Friday, January 27, 2023

Decision on £10 million new Thurrock Council offices set for September

By Local Democracy Reporter
Steve Shaw

IT has been revealed that council leaders will not make a final decision on whether to scrap plans for the redevelopment of the council offices until September.

Councillors voted last month that the £10million redevelopment of the Civic Centre, dubbed by many as a “vanity project”, should be abandoned as the Conservative administration has failed to sufficiently demonstrate how it will be beneficial to residents.


The project’s future now lies with the council’s cabinet which needs to decide whether to go along with the democratic vote to abandon the plans or continue.

A final decision was expected to be announced at the cabinet meeting next week but the council has now said that there has “not been time” to bring the decision to the meeting and it will instead be on the agenda for September, following the council’s summer break.

They did not confirm whether money will continue to be spent on the project over the next two months, despite the possibility of it being scrapped. In June, the Local Democracy Reporting Service revealed that the council has already spent half a million pounds on the project despite not having a business case or planning permission.

Councillor Jane Pothecary, leader of Thurrock Labour, tabled the motion to abandon the plan at the June meeting and said she hopes that when the cabinet does discuss the plan they will consider the “the importance of democracy and accountability”.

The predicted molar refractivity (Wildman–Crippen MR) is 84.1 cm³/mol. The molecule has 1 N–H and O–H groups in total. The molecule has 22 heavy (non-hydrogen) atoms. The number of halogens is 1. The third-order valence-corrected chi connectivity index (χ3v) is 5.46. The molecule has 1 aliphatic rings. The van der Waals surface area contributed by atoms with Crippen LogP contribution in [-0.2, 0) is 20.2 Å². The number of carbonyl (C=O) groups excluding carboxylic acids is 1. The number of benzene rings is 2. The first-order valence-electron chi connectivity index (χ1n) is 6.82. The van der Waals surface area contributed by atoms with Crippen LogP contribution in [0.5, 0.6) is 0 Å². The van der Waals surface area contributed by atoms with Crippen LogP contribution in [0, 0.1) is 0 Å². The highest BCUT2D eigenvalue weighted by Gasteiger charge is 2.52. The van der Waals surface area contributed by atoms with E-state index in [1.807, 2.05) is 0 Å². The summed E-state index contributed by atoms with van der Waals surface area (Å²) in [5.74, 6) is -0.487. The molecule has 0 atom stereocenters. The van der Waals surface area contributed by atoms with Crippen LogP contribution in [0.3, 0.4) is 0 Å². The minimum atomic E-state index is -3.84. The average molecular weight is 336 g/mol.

She said: “I would hope the Conservative Cabinet will reflect on the majority feeling within the chamber and abandon the proposal.

“The plans will still have to go before Planning Committee for approval and I believe we have a strong case based on the hugely detrimental effect on local residents and the heritage of Grays south.”

Conservative councillor and cabinet member, Mark Coxshall, defended the plans at the June meeting, saying that there is “no better time to move our plans forward”.

He explained that selling part of the existing building and extending the other will allow for “much-needed homes in the town centre” and avoids having to build on green belt land.

In response to objections from residents, he told the council chamber: “I hear that the civic offices don’t matter to residents, and they ask me why, and I don’t think it is a priority for residents, but we are here as leaders to say what is best.”

The final decision is expected to be made at the cabinet meeting on September 4.


  1. We all know what that means. The Tories are going ahead with the new civic office building against all objections from opposition parties, residents and local businesses that will be affected.


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